The American people should have a voice in the selection of their next Supreme Court Justice. Therefore, this vacancy should not be filled until we have a new president.
I mean, also without legal foundation, deeply irresponsible, and remarkably ruthless in the wielding of a power to which he had no constitutional entitlement, but also just silly and pointless, as the presidential campaign began to warm up, with the best prepared candidate in history on one side and an unspeakably ridiculous carful of circus clowns on the other.

What could he think he was accomplishing? Just putting the task off for Hillary, whose Supreme Court nomination less than a year away would likely be less friendly to conservatives than Obama's. Maybe she'd just go ahead and name Obama!

But McConnell held firm (and didn't go as far as Cruz and McCain, who said if Clinton won they'd refuse to ever confirm a justice to replace Scalia). And with the help of Vladimir Putin and Alexander Nix a president was put into office representing a reactionary minority, and a reactionary minority reshaped the Supreme Court in its own narrow and selfish image (I can't get over that Gorsuch and Kavanaugh both went to the same repulsive Slytherin prep school, or that the new court will still have not just five reliable conservatives, but all of them once again conservative Catholics, with all the narrowness and nasty-mindedness that implies). Sheer improbability certainly played an essential role in this, but McConnell really did do something.

Friday, October 5, 2018

A Devastating Blow to Intellectual Humility

Uh, humbly?

Hey la hey la my Brooksie's back! From his "book leave", meaning there's apparently a book coming from him that will be about some subject or other, but for now he's leaping back into action, because, folks, there's a war on ("A Complete National Disgrace"):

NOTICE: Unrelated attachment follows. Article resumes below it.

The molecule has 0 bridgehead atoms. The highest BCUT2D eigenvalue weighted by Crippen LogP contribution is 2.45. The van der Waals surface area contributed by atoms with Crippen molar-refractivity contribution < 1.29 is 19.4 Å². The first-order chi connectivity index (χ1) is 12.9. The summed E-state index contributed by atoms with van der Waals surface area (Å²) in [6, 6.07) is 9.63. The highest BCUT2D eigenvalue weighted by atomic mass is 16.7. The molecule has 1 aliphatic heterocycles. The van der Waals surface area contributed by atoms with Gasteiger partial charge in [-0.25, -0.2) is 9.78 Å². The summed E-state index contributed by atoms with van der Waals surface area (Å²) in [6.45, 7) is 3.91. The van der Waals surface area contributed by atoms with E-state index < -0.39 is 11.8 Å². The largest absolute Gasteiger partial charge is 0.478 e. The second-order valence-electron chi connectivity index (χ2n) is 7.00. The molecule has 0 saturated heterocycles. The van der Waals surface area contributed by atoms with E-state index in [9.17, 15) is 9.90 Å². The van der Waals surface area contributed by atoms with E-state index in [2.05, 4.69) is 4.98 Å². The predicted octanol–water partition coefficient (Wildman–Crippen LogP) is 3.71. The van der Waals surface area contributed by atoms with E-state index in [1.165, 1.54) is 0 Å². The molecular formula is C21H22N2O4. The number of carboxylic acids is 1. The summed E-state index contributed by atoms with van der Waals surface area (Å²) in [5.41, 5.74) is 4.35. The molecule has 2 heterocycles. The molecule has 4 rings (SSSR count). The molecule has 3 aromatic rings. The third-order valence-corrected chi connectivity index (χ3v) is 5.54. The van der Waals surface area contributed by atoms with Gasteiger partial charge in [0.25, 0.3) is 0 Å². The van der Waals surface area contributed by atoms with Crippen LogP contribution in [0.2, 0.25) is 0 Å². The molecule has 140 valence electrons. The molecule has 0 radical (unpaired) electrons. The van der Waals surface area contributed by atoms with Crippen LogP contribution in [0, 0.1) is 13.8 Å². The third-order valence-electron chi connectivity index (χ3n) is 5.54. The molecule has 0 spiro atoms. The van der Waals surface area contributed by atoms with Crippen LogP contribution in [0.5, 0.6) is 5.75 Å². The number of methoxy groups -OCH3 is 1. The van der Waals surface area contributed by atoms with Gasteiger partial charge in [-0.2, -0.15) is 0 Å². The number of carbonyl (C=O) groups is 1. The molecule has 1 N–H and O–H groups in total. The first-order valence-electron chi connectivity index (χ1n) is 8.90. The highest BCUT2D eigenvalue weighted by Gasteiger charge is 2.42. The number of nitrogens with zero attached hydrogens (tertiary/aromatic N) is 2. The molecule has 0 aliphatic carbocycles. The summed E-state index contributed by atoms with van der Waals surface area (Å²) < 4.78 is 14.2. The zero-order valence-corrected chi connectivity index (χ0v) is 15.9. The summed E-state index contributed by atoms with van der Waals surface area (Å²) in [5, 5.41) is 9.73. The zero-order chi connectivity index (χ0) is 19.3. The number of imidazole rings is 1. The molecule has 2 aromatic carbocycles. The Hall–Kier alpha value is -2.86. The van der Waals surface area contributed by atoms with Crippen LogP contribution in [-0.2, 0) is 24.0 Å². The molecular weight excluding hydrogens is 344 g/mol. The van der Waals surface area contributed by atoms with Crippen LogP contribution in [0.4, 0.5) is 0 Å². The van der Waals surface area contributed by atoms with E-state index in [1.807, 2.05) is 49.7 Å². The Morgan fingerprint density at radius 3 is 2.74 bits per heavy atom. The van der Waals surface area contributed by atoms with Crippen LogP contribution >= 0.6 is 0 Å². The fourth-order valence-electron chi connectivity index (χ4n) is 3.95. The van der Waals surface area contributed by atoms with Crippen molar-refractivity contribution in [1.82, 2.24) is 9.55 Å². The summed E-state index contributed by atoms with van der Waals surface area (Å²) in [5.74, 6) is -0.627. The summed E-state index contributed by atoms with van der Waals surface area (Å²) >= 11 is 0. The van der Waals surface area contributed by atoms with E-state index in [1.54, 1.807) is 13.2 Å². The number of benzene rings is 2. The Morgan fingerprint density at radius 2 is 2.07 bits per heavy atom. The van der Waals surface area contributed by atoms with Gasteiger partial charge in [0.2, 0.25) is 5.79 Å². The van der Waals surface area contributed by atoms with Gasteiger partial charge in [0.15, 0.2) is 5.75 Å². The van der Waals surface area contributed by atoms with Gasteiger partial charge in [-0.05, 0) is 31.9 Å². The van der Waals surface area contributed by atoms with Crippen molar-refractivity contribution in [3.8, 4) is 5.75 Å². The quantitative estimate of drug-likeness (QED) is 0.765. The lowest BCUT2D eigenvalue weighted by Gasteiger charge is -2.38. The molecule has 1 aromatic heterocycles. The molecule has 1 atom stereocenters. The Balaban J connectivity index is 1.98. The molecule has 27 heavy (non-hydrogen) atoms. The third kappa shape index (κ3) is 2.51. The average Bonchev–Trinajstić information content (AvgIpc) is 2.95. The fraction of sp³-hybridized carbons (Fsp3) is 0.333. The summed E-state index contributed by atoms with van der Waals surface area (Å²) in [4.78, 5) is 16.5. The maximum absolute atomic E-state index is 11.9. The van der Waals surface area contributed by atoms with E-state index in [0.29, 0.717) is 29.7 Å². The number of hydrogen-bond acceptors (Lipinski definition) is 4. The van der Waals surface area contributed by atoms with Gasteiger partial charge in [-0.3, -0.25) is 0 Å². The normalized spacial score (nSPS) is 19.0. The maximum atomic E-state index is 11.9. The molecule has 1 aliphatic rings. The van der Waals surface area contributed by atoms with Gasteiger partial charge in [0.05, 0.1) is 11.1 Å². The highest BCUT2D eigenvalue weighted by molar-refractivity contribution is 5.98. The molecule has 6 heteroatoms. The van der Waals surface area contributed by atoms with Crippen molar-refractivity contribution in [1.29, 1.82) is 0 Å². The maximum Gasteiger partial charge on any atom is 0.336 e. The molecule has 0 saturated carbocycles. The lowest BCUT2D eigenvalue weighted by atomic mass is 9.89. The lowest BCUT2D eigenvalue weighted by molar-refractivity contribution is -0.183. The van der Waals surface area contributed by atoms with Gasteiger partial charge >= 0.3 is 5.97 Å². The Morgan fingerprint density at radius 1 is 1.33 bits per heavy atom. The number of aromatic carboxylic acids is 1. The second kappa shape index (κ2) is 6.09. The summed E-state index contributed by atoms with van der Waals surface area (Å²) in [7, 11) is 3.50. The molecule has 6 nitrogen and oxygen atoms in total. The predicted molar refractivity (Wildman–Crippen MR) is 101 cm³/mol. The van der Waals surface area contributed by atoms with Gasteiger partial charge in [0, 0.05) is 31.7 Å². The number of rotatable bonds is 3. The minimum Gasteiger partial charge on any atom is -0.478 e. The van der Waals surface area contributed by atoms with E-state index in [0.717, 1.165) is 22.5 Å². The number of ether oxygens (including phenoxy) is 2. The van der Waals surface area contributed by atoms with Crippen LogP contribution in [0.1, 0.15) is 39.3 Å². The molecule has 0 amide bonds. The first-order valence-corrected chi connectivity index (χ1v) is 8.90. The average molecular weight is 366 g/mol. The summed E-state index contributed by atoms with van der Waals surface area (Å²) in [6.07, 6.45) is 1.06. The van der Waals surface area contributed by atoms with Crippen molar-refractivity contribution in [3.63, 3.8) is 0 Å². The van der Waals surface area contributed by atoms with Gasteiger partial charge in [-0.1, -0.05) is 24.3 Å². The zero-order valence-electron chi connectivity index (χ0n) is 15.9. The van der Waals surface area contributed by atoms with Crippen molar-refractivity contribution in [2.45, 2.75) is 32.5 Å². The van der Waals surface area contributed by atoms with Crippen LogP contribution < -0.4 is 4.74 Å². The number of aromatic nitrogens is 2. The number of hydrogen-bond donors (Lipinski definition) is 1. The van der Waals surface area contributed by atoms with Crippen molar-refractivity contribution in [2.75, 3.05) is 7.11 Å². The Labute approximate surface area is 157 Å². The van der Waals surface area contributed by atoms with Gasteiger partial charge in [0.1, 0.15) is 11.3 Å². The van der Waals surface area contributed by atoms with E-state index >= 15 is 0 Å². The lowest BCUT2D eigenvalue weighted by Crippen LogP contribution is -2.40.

Over the past few years, hundreds of organizations and thousands of people (myself included) have mobilized to reduce political polarization, encourage civil dialogue and heal national divisions.
Mobilized! It's a war on political polarization, fought by the legions of Brooks?
The first test case for our movement was the Kavanaugh hearings. It’s clear that at least so far our work is a complete failure. Sixty-nine percent of Americans in one poll called the hearings a “national disgrace,” and the only shocking thing is that there are 31 percent who don’t agree.
You see, the Polarized are united in an overwhelming majority. The beleaguered un-Polarized, who don't think the hearings are a national disgrace, teeter on the brink of extinction!

Thursday, October 4, 2018


A couple of weeks ago, after the release of the famous 65-woman letter in defense of the teenage character of Supreme Court nominee Brett Kavanaugh, when folks were wondering how a kid in an all-boy Catholic school managed to be acquainted with that many girls, I thought I knew something about it—not from any personal experience, right, but probably from reading too much fiction set among the upper classes—and let the Twitter know. Upon which I got a response:
Cool of Twitter to send me confirmation so quickly! So I filed that in my memory, and when it turned out the following week that Christine Blasey's school was Holton Arms, I said to myself, well, there you go.

And there she did go, indeed, in Thursday morning's testimony:

FORD: During my time at this school, girls at Holton-Arms frequently met and became friendly with boys from all-boys schools in the area, including the Landon School, Georgetown Prep, Gonzaga High School, as well as our country clubs and other places where kids and families socialized. This is how I met Brett Kavanaugh, the boy who sexually assaulted me.
During my freshman and sophomore school years, when I was 14 and 15 years old, my group of friends intersected with Brett and his friends for a short period of time. I had been friendly with a classmate of Brett’s for a short time during my freshman and sophomore year, and it was through that connection that I attended a number of parties that Brett also attended. We did not know each other well, but I knew him and he knew me.
Which made it all the more surprising to notice this nugget in the Thursday hearing transcript:

Wednesday, October 3, 2018

Nous Sommes Tous Brett Kavanaugh

Salvador Dalí (1959), Our Lady of Guadalupe, via Cuevas.

Shorter Monsignor Ross Douthat, Apostolic Nuncio to 42nd Street, "The Meritocracy Against Itself":